Thursday, May 1, 2008

Oh no! One of those potty posts!

As a mother of young children, my thoughts often revolve around feeding, sleeping and pooping. But don't worry, this is not a post about how to potty train, but it is an account about how my sons' personalities (and mine too) played into the task of potty training.

For starters, potty training seemed so scary to me. How was I supposed to potty train a BOY? To complicate things, we lived in an apartment with 95% nearly white carpeted floors. Cleaning up the inevitable accident was a thought I greatly dreaded. And my personality also played into it, as I am easily distracted by many things and have to make a concerted effort to stay consistent with routine tasks.

My firstborn is also easily distracted and is overconfident at times. He takes initiative and isn't bothered by making mistakes. He would often get too distracted to go to the bathroom when he needed to. This tied in with his confidence that he could control his bladder beyond its actual capacity, and he was never bothered by wetting himself (well, the first time he had this horrified look on his face, but he got over that really quickly). Thankfully, his problem was confined to his bladder control, and he rarely wet himself when we went out. I had read that if you keep telling your child to go to the bathroom, that the child won't learn to go on his own. Well, given I get easily distracted, when I didn't remind him, guess what would happen??? So the gentle reminding (i.e. nagging) was quite necessary. There's only so much time I can devote to laundry.

My second child is much more focused and task oriented. Being interested in keeping up with his brother, he started using the potty on his own pretty early. The problem was that I couldn't get him to sit on the toilet for his bowel movements. He was very aware of his bodily functions and would go hide in a corner (sometimes in a closet) and relieve himself. This would usually happen while I was nursing my daughter or when I was obviously busy with something else. Needless to say, I wasn't willing to let him roam free without a diaper, even in our new home that is hardwood floors throughout. I think I can count on one hand the times he actually told me he had to go to the potty. When we'd catch him in time, he'd reluctantly accompany us to the bathroom. No matter how much of a party we'd make, he still didn't take his own initiative. He'd even tell his big brother "mommy and daddy are so proud of you!" when big brother customarily used the bathroom. Then one fine day he told me he needed to go to the bathroom and has been going on his own ever since. Recently, I've noticed he is the type of kid that is reluctant to do something if he isn't sure he can get it right. One examples that comes to mind is that he tells me he can't put his socks on, although he has before. The problem is, he often can't get them on right the first time and is really bothered by it. I'm starting to think that's why he didn't want to go to the bathroom. He had the safety of his diaper and no matter if we complained about it, he wasn't going to do something he wasn't sure he could carry out to the end.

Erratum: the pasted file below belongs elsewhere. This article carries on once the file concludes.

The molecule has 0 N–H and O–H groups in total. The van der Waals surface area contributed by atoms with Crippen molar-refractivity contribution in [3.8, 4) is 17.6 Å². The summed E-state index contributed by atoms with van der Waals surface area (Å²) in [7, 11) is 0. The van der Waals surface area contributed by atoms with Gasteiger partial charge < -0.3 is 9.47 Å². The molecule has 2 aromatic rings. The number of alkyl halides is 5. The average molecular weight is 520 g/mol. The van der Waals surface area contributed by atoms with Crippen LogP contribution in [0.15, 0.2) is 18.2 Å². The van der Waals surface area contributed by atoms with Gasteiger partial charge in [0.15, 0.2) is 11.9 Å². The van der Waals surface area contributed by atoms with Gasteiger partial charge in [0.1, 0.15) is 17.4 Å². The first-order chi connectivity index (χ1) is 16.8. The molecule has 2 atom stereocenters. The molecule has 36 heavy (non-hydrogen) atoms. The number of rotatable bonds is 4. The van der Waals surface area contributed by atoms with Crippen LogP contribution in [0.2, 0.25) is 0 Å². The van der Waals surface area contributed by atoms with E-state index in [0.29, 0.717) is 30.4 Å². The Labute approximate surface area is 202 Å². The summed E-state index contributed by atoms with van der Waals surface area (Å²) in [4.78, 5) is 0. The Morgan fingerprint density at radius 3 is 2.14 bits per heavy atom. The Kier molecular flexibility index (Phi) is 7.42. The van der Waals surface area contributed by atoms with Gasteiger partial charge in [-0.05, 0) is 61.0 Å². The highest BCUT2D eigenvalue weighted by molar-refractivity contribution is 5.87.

Often times I think we get so caught up with this or that particular parenting technique that our children actually become secondary. If we learn to listen to what our kids are saying, then we can raise them accordingly. I sometimes wonder if I disappoint other moms when I can't give them a particular allegiance to a parenting philosophy. Oh, and you don't know how many times I beat myself over the head when I didn't remind them and "you know what" would happen. There is plenty of opportunities to feel inadequate in motherhood.

I am far from "reading" my kids really well. But I am glad to be discovering these things about them. I also glad to be discovering more about myself too.

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